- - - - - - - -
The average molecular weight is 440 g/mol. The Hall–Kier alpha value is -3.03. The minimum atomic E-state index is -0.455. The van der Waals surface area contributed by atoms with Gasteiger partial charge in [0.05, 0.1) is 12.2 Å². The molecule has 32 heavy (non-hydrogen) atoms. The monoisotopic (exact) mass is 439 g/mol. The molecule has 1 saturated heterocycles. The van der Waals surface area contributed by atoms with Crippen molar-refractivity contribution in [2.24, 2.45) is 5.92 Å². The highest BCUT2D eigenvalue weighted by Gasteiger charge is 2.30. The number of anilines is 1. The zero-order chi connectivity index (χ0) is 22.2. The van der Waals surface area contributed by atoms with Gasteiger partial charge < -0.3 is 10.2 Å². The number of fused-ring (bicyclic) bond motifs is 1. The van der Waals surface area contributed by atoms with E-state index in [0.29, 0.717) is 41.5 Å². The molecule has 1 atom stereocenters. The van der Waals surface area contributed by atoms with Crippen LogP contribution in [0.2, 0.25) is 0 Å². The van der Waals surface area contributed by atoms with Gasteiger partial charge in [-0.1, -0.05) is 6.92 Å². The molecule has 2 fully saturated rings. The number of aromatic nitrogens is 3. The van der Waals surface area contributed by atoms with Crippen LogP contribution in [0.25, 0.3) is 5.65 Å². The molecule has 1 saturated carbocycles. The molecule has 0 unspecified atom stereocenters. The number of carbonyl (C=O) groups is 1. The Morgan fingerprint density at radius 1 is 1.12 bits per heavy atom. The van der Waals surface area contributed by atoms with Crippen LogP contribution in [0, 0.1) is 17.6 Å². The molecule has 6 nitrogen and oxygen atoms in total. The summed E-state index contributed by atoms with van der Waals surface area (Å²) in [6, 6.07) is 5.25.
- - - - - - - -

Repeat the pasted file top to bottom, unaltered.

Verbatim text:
The average molecular weight is 440 g/mol. The Hall–Kier alpha value is -3.03. The minimum atomic E-state index is -0.455. The van der Waals surface area contributed by atoms with Gasteiger partial charge in [0.05, 0.1) is 12.2 Å². The molecule has 32 heavy (non-hydrogen) atoms. The monoisotopic (exact) mass is 439 g/mol. The molecule has 1 saturated heterocycles. The van der Waals surface area contributed by atoms with Crippen molar-refractivity contribution in [2.24, 2.45) is 5.92 Å². The highest BCUT2D eigenvalue weighted by Gasteiger charge is 2.30. The number of anilines is 1. The zero-order chi connectivity index (χ0) is 22.2. The van der Waals surface area contributed by atoms with Gasteiger partial charge < -0.3 is 10.2 Å². The number of fused-ring (bicyclic) bond motifs is 1. The van der Waals surface area contributed by atoms with E-state index in [0.29, 0.717) is 41.5 Å². The molecule has 1 atom stereocenters. The van der Waals surface area contributed by atoms with Crippen LogP contribution in [0.2, 0.25) is 0 Å². The van der Waals surface area contributed by atoms with Gasteiger partial charge in [-0.1, -0.05) is 6.92 Å². The molecule has 2 fully saturated rings. The number of aromatic nitrogens is 3. The van der Waals surface area contributed by atoms with Crippen LogP contribution in [0.25, 0.3) is 5.65 Å². The molecule has 1 saturated carbocycles. The molecule has 0 unspecified atom stereocenters. The number of carbonyl (C=O) groups is 1. The Morgan fingerprint density at radius 1 is 1.12 bits per heavy atom. The van der Waals surface area contributed by atoms with Crippen LogP contribution in [0, 0.1) is 17.6 Å². The molecule has 6 nitrogen and oxygen atoms in total. The summed E-state index contributed by atoms with van der Waals surface area (Å²) in [6, 6.07) is 5.25.